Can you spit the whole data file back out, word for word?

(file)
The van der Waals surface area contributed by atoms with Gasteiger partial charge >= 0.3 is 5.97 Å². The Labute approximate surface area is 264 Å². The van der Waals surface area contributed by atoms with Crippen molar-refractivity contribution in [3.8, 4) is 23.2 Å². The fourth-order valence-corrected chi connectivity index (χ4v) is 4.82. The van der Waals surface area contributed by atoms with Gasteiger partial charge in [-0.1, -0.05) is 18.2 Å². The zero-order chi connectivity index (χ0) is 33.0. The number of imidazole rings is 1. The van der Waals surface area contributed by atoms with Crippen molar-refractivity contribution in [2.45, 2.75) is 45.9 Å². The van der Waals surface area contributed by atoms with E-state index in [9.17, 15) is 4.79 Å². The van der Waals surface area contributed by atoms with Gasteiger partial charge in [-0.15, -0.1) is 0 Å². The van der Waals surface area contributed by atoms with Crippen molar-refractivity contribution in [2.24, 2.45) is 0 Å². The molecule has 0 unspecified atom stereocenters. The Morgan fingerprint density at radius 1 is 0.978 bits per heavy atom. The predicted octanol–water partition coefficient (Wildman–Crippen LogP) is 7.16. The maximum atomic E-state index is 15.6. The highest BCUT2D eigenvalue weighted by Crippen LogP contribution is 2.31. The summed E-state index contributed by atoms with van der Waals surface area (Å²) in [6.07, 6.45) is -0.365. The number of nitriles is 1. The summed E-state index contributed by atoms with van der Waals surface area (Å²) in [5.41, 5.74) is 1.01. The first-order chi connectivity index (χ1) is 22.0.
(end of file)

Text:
The van der Waals surface area contributed by atoms with Gasteiger partial charge >= 0.3 is 5.97 Å². The Labute approximate surface area is 264 Å². The van der Waals surface area contributed by atoms with Crippen molar-refractivity contribution in [3.8, 4) is 23.2 Å². The fourth-order valence-corrected chi connectivity index (χ4v) is 4.82. The van der Waals surface area contributed by atoms with Gasteiger partial charge in [-0.1, -0.05) is 18.2 Å². The zero-order chi connectivity index (χ0) is 33.0. The number of imidazole rings is 1. The van der Waals surface area contributed by atoms with Crippen molar-refractivity contribution in [2.45, 2.75) is 45.9 Å². The van der Waals surface area contributed by atoms with E-state index in [9.17, 15) is 4.79 Å². The van der Waals surface area contributed by atoms with Gasteiger partial charge in [-0.15, -0.1) is 0 Å². The van der Waals surface area contributed by atoms with Crippen molar-refractivity contribution in [2.24, 2.45) is 0 Å². The molecule has 0 unspecified atom stereocenters. The Morgan fingerprint density at radius 1 is 0.978 bits per heavy atom. The predicted octanol–water partition coefficient (Wildman–Crippen LogP) is 7.16. The maximum atomic E-state index is 15.6. The highest BCUT2D eigenvalue weighted by Crippen LogP contribution is 2.31. The summed E-state index contributed by atoms with van der Waals surface area (Å²) in [6.07, 6.45) is -0.365. The number of nitriles is 1. The summed E-state index contributed by atoms with van der Waals surface area (Å²) in [5.41, 5.74) is 1.01. The first-order chi connectivity index (χ1) is 22.0.